a hymn to something lost and wanted still. The waves
are measured, decisive, a sort of grief contained.
Strands of geese mirror silver alleys carved into the sand,
and there are fingers of creeks the Vikings might have seen
(Holkham being a Viking word – ship town, although today
we can see no ships on the sea, only the sun’s glitter
and phantom turbines like white memorials
where water spills over the horizon). In the morning sun
the sequins on Linda’s red scarf shine as she bends
to pocket whelk scraps, pebbles licked clean by the tide,
pearl-white razor shells like polished finger nails,
gifts for her only surviving daughter.
When she looks up and says, How beautiful,
it seems she means – how can a place like this,
the sea, the wider sky and light, especially the light,
with friends who are our dearest friends, not solace us.
Now the pink feet are rising over the sugar field,
the whole community of them; they throng and shout
and babble and do their silver dance of a thousand wings
as if, for this instant at least, they have nowhere
to journey to. I’ve read my book of geese, know about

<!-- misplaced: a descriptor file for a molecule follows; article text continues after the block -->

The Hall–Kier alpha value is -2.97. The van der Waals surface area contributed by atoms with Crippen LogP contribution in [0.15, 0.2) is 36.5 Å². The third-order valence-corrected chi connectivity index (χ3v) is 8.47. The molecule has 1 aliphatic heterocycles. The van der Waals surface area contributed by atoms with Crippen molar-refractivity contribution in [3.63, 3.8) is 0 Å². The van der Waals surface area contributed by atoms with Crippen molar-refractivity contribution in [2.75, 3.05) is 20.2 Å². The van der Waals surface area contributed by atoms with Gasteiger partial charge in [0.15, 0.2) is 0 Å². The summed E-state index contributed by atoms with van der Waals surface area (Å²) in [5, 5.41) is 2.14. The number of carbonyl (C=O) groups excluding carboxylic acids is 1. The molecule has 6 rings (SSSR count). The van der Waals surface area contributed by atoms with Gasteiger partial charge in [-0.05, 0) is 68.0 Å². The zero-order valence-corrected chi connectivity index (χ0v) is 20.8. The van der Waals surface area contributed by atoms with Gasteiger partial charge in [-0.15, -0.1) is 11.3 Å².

the muscled distances travelled, the harsh terrain
and deaths along the way, how the warmth of one bird
is transmuted through air to another, wingbeats
making uplift to ease the bird behind. They say
if a goose sickens and strays, others from the formation
will pull back to help it, will stay with it until it recovers.
We turn up the beach; we’re talking now, not touching,
though we carry the weight of each other inside us:
our bones, our joints, the thin, worn conduits of sorrow
and hope and companionship. There are a few geese
directly overhead. How small we must seem,
our group below with the dog. Fields that stretch forever.
A sprawl of dark nineteenth century pines.
Beige sand, ancient salt marsh, sea. A flash
of red from Linda’s scarf like an open
red flower on the beach.
Mel Pryor’s pamphlet, Drawn on Water, was published in 2014 and her first full collection, Small Nuclear Family, in October 2015, both by Eyewear. She won the 2015 Philip Larkin Poetry Prize.